[I think it is reasonable to assume that all plants have some genes in
common, another way of saying that the present diversity in the plant
kingdom sprang from earlier unity.  But on this same theme, one can argue
that the present diversity - which is a major factor determining the
usefulness of plants - could be due to acquisition of new genes and/or
discarding of existing genes, e.g.  through mutation, transposition,
vectors, etc.  In addition, the evolutionary concept of `reduction'
may well be relevant to Arabidopsis.  Arabidopsis appears as a
relatively simple model system for vascular plants; however, it likely
had it origins in genetically more complex beginnings.  The important
question for many is, will the genes most important for improving crop
productivity be overlooked because the selected model system lacks them?]

  IV) Arabidopsis will not tell us all we need to know about plants.
But the benefits of focussing on a solidly established genetic/molecular
model system for defining basic biological processes and their genetic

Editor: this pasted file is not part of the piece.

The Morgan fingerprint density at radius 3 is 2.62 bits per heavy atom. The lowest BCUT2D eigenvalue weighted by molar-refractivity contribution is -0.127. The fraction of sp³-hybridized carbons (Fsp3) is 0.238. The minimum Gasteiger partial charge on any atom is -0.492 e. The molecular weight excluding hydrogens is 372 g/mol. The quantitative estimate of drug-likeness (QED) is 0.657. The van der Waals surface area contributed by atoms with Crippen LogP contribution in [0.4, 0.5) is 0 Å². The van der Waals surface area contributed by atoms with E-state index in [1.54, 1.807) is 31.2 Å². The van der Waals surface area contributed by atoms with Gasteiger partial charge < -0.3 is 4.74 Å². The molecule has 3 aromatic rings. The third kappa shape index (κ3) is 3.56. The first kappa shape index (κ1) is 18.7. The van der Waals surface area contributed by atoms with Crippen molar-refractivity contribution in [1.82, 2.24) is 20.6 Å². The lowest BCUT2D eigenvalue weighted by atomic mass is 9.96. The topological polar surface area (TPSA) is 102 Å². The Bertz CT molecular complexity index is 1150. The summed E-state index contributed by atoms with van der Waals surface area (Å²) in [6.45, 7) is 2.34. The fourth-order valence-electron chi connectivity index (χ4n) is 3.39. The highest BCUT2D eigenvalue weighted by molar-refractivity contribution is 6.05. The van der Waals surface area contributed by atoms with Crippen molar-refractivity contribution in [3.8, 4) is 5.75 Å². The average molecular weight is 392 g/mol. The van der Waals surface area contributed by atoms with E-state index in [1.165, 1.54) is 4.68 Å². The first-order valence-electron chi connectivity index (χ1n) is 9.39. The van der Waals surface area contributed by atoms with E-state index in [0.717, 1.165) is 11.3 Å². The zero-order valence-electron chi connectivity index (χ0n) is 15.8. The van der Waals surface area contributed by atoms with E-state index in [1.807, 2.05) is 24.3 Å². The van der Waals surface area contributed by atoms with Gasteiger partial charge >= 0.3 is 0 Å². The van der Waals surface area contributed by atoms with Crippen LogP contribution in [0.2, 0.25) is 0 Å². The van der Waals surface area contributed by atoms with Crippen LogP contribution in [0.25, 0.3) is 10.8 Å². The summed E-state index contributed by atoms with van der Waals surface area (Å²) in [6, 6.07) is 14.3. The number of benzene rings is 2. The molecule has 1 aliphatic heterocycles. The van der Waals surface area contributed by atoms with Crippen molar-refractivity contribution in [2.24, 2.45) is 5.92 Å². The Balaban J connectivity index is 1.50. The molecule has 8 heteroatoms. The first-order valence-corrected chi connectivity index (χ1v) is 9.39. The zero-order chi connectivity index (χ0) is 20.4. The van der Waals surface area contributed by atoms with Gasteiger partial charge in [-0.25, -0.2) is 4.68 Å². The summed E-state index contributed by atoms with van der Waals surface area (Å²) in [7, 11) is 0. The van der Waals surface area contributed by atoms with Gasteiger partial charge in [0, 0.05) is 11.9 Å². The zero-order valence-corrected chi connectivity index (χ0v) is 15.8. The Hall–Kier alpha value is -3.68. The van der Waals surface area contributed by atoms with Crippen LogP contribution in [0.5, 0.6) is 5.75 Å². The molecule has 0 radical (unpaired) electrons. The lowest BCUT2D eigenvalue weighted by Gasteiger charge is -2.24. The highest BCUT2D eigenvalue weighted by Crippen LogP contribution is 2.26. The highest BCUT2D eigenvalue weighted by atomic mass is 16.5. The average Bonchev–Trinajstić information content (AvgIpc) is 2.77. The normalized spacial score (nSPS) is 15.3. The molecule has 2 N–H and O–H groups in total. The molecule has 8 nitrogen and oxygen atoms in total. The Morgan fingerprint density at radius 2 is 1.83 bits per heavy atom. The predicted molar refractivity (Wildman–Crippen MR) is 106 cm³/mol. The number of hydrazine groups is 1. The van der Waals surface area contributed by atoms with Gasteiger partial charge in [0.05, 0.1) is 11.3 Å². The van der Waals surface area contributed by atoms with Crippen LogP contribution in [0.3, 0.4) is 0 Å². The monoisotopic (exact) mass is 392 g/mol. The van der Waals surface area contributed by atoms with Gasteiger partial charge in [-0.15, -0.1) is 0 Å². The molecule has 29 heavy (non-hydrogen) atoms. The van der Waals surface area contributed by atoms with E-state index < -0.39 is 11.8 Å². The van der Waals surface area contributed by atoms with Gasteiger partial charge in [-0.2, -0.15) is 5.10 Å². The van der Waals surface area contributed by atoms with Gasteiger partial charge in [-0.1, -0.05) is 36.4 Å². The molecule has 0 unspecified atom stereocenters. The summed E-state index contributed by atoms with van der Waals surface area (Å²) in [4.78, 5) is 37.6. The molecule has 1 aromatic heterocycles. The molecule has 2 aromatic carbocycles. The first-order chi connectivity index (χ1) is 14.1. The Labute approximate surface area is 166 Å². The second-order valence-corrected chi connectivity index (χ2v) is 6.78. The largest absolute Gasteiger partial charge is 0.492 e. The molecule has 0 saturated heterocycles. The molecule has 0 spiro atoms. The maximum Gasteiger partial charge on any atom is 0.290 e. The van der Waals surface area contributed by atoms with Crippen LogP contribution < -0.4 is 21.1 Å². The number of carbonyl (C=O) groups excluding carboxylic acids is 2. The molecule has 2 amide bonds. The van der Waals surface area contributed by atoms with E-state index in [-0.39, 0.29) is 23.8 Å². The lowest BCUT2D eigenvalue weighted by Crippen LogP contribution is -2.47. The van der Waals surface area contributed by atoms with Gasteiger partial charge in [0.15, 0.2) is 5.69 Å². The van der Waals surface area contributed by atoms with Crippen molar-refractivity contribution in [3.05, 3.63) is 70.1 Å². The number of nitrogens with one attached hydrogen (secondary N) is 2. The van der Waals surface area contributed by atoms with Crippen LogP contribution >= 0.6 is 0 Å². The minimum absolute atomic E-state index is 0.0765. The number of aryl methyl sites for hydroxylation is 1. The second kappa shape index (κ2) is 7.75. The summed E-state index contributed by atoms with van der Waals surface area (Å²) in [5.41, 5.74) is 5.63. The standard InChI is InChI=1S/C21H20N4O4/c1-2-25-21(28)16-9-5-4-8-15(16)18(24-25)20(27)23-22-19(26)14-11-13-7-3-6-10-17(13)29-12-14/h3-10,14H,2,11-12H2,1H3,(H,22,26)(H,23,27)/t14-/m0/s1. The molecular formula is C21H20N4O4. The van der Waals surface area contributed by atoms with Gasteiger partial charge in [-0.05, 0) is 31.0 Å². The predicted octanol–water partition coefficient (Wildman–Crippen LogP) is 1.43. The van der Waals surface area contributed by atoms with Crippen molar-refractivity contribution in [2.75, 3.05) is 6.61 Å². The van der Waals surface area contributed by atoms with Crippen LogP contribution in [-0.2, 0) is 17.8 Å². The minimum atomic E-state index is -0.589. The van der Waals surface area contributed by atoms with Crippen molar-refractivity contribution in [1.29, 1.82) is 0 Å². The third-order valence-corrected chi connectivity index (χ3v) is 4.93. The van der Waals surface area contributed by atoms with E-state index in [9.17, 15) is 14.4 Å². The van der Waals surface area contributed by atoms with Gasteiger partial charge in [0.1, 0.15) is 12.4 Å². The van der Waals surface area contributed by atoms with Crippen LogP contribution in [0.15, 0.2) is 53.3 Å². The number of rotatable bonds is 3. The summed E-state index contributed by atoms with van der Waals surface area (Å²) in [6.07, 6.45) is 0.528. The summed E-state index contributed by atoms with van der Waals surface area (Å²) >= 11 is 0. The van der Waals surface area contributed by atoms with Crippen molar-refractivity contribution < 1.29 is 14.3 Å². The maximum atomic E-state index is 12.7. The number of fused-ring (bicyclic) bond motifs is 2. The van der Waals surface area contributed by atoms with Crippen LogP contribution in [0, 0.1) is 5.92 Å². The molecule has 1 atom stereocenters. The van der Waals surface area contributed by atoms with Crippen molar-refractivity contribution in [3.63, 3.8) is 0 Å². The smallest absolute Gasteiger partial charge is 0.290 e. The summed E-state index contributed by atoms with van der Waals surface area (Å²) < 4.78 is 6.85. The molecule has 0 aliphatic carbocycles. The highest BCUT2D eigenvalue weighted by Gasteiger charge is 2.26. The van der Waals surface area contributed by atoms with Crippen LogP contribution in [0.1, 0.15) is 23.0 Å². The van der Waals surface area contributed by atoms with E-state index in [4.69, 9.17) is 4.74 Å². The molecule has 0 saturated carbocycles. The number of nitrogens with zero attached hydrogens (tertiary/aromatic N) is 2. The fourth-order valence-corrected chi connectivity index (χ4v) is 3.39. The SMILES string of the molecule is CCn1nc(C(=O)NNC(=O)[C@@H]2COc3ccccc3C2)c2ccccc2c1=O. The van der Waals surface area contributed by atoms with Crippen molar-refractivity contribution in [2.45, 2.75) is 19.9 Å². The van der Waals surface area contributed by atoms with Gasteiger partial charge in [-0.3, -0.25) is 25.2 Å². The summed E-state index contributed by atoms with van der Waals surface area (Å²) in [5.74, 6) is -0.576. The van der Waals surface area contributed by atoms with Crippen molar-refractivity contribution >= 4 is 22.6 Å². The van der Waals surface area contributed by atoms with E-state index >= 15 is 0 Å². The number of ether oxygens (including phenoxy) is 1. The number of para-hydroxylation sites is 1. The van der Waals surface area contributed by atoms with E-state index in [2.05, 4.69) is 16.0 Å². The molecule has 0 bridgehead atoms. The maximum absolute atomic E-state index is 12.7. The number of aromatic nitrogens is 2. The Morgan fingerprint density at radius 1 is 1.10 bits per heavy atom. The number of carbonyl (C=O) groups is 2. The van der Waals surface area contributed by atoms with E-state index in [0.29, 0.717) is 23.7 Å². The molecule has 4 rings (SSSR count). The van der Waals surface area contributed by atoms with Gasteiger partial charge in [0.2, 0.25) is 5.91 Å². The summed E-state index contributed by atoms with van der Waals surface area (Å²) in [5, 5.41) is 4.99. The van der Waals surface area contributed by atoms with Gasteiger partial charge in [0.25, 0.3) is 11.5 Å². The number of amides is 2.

control is inarguable.

[Those biological processes considered "basic" for Arabidopsis may be basic
to many other plant species but, nevertheless, may have little or no
relevance to those aspects of plant morphogenesis underlying crop

V) It is simplistically misguided to believe that extra DNA
contains the information important for crop utility.  This DNA is mostly
repetitive junk.

VI) Evidence based on reassociation kinetics, cDNA sequencing,
genome structure and other work indicates that Arabidopsis has a comparable
number of genes to other plants, including crop plants.

VII) Chromosome number or genome size doesn't correlate well with any
particular phenotypic or yield traits.

[I am not convinced about the correctness of responses V, VI and VII.  To